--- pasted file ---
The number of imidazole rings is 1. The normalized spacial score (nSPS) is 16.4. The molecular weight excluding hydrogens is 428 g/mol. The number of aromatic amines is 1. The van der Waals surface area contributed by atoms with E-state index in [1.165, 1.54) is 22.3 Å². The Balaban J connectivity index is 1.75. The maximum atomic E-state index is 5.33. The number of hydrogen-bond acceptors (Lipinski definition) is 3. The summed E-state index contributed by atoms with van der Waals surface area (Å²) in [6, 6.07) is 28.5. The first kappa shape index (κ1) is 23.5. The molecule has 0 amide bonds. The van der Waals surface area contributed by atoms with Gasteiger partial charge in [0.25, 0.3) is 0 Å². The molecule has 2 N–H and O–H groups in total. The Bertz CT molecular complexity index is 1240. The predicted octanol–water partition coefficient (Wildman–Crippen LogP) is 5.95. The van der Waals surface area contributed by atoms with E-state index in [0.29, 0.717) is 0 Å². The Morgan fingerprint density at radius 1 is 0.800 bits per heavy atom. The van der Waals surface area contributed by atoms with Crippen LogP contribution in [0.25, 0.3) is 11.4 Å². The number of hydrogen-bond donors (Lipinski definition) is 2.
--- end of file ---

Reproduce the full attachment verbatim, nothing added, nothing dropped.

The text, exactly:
The number of imidazole rings is 1. The normalized spacial score (nSPS) is 16.4. The molecular weight excluding hydrogens is 428 g/mol. The number of aromatic amines is 1. The van der Waals surface area contributed by atoms with E-state index in [1.165, 1.54) is 22.3 Å². The Balaban J connectivity index is 1.75. The maximum atomic E-state index is 5.33. The number of hydrogen-bond acceptors (Lipinski definition) is 3. The summed E-state index contributed by atoms with van der Waals surface area (Å²) in [6, 6.07) is 28.5. The first kappa shape index (κ1) is 23.5. The molecule has 0 amide bonds. The van der Waals surface area contributed by atoms with Gasteiger partial charge in [0.25, 0.3) is 0 Å². The molecule has 2 N–H and O–H groups in total. The Bertz CT molecular complexity index is 1240. The predicted octanol–water partition coefficient (Wildman–Crippen LogP) is 5.95. The van der Waals surface area contributed by atoms with E-state index in [0.29, 0.717) is 0 Å². The Morgan fingerprint density at radius 1 is 0.800 bits per heavy atom. The van der Waals surface area contributed by atoms with Crippen LogP contribution in [0.25, 0.3) is 11.4 Å². The number of hydrogen-bond donors (Lipinski definition) is 2.